Fri, 11 Jun 2004

Waste makes cheap fuel, environment expert says

Bambang Nurbianto, Jakarta

Regional Representatives Council (DPD) member-elect Sarwono Kusumaatmadja called on the city administration on Thursday to formulate a serious plan to resolve the city's garbage problem using technology so as escape its dependence on neighboring jurisdictions.

Sarwono, who was a state minister for the environment during the President Soeharto era, said the administration should initially process waste into briquettes as this required only simple technology.

"We can afford the technology. The briquettes can be made from all kinds of garbage," he said during a seminar on waste held by Radio 68H.

According to Sarwono, producing briquettes from waste in Canada had been supported by senior politicians in both the government and state institutions. They participated in campaigning for the use of such briquettes as construction materials.

He urged administration officials to apply the technology and to use such briquettes for house construction.

"If the campaign is successful, Jakarta will be able to import garbage from neighboring cities as its own waste will be not enough to supply the briquette firms," he said.

Jakarta produces around 6,000 tons of waste daily. Since 1986, the waste has been dumped at the Bantar Gebang dump in Bekasi municipality using sanitary landfill technology.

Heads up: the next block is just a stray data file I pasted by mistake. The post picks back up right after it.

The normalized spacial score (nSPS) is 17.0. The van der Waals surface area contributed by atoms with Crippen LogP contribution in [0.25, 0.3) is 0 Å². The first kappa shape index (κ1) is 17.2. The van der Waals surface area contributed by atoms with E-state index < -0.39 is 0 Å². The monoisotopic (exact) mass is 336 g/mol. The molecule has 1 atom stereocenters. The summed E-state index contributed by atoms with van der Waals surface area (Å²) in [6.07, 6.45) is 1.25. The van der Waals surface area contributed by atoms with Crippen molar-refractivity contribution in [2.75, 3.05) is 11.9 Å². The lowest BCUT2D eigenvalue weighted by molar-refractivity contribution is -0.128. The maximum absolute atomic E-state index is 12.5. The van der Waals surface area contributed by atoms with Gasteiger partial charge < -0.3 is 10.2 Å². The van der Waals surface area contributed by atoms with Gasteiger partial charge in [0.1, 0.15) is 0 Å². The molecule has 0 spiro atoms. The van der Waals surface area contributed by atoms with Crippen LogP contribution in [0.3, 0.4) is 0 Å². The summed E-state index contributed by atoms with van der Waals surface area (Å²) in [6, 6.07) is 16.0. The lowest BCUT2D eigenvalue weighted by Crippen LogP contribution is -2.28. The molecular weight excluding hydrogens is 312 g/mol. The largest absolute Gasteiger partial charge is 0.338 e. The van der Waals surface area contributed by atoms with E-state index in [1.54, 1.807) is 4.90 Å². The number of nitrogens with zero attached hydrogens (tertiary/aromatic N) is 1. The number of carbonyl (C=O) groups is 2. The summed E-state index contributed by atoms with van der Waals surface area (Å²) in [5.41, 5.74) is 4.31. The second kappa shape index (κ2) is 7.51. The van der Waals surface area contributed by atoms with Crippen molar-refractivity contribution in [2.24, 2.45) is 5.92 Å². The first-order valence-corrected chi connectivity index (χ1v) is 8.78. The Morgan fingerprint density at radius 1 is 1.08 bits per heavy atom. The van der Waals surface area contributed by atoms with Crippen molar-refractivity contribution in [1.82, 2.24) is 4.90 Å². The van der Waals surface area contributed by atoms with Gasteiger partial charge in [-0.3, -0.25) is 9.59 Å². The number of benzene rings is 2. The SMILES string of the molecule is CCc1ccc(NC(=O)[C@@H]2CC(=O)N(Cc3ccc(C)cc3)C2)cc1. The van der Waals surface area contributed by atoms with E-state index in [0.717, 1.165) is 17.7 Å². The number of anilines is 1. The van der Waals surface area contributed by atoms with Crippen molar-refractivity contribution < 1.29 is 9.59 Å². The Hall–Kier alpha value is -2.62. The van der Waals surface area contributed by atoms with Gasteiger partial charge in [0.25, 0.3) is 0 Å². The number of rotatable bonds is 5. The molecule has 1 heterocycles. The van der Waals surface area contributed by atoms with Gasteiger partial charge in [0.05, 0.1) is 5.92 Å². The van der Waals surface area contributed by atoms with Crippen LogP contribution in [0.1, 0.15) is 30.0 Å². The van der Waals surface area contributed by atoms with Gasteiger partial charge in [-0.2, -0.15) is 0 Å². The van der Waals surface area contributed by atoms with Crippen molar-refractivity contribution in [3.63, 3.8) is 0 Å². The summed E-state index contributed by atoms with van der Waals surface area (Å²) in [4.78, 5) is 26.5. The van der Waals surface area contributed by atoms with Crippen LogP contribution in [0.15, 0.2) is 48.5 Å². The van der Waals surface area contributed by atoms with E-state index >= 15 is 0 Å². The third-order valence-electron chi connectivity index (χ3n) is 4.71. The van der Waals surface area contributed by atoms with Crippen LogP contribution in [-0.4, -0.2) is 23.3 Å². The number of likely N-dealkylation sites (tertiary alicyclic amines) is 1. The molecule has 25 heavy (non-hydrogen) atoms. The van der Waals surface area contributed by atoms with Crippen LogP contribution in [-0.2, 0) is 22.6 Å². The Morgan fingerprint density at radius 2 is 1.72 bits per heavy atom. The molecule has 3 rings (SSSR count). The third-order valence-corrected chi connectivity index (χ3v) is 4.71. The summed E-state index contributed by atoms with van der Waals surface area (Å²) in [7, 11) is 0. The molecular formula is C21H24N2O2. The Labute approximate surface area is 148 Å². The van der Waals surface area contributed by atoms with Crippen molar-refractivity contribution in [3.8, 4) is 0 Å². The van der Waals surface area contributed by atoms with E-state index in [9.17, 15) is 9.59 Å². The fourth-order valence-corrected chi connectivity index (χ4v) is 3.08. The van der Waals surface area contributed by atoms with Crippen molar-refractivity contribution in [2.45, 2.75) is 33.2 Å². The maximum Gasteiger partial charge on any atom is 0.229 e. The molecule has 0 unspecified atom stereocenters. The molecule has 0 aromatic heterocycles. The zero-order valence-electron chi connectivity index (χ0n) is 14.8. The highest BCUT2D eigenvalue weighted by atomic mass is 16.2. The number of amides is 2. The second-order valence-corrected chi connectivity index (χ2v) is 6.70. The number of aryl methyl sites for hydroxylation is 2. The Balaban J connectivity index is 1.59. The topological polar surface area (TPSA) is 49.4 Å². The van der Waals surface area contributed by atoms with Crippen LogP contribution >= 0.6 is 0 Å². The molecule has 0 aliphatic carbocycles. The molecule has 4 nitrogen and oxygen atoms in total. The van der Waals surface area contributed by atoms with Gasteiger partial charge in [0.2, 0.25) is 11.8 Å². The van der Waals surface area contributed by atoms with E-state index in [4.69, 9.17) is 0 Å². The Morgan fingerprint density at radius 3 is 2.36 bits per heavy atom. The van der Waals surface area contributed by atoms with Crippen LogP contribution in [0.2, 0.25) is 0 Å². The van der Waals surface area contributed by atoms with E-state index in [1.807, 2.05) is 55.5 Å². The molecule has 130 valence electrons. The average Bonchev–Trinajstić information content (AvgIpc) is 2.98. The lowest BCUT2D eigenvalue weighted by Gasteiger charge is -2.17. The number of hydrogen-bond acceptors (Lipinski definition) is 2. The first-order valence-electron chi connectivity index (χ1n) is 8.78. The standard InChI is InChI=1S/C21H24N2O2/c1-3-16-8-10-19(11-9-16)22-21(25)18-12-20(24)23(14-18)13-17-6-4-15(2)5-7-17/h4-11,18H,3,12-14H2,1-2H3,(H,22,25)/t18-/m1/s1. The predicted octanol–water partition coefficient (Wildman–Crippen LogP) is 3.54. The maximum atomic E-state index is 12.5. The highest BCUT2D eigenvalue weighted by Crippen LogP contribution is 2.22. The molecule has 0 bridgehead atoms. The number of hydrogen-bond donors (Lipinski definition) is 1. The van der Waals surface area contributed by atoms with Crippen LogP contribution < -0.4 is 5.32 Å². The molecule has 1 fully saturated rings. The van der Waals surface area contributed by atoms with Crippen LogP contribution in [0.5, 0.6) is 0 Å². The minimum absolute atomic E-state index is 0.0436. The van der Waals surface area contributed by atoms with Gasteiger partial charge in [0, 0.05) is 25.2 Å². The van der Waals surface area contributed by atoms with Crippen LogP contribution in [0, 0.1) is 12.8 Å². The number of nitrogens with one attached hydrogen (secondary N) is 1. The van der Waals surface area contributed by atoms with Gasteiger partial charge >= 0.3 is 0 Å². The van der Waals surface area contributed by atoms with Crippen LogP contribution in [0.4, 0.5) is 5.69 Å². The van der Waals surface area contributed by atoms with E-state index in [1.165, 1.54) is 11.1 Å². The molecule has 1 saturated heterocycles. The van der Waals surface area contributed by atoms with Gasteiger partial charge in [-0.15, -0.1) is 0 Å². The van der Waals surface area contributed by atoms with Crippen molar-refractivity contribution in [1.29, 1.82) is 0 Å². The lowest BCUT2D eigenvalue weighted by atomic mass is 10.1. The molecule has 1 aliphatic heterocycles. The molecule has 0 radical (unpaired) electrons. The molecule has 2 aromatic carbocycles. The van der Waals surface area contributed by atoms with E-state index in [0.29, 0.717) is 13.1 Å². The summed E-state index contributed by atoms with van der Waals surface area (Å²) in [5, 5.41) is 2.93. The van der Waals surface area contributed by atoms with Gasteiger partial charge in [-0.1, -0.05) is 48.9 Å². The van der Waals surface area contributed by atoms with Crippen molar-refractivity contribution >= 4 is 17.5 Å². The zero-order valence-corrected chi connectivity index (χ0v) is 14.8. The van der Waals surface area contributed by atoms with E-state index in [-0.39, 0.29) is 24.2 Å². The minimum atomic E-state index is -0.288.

The dumping has caused environmental damage and health problems for surrounding residents. They have been demanding the closure of Bantar Gebang for years.

In late 2001 and 2003, Jakarta experienced a waste crisis when the Bekasi administration finally bowed to residents' demands and closed down the dump.

The administration and the City Council agreed to make allocations out of the city budget for technology-based waste management in 2002. Some city officials and councillors also conducted comparative studies in a number of countries.

However, to date the city has only managed to establish a dump in Bojong, Bogor regency, that uses German bale press technology with a capacity of 1,500 tons of waste per day. But the dump has also been strongly opposed by locals who fear they will experience the same sort of problems as Bantar Gebang residents.

Jakarta has also provided another sanitary landfill dump in Karawang, West Java.

Amir Sagala, an official responsible for waste management in the Jakarta Sanitation Agency, said 89 proposals have been received on technological-based waste management that could use waste to produce various useful things, including fertilizer, compost, electricity and briquettes.

Many businessmen, however, withdrew their bids after learning that the waste the city was offering was made up of numerous substances that were difficult to convert.

Sarwono, however, said that the use of waste management technology was only a matter of political will on the part of the city's leaders.